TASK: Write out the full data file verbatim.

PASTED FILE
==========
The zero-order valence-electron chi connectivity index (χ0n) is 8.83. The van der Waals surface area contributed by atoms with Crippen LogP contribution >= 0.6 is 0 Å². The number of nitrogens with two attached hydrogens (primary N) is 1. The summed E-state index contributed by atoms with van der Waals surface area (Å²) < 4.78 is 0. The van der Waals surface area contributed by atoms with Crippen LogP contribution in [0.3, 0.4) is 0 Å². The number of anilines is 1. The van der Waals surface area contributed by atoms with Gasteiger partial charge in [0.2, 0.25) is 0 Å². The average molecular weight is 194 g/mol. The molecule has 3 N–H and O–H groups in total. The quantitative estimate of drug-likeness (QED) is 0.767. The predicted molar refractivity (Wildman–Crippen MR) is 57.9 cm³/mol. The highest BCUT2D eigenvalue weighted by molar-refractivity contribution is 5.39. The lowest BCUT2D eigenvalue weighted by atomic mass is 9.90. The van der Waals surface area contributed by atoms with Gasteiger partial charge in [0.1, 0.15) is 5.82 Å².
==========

The zero-order valence-electron chi connectivity index (χ0n) is 8.83. The van der Waals surface area contributed by atoms with Crippen LogP contribution >= 0.6 is 0 Å². The number of nitrogens with two attached hydrogens (primary N) is 1. The summed E-state index contributed by atoms with van der Waals surface area (Å²) < 4.78 is 0. The van der Waals surface area contributed by atoms with Crippen LogP contribution in [0.3, 0.4) is 0 Å². The number of anilines is 1. The van der Waals surface area contributed by atoms with Gasteiger partial charge in [0.2, 0.25) is 0 Å². The average molecular weight is 194 g/mol. The molecule has 3 N–H and O–H groups in total. The quantitative estimate of drug-likeness (QED) is 0.767. The predicted molar refractivity (Wildman–Crippen MR) is 57.9 cm³/mol. The highest BCUT2D eigenvalue weighted by molar-refractivity contribution is 5.39. The lowest BCUT2D eigenvalue weighted by atomic mass is 9.90. The van der Waals surface area contributed by atoms with Gasteiger partial charge in [0.1, 0.15) is 5.82 Å².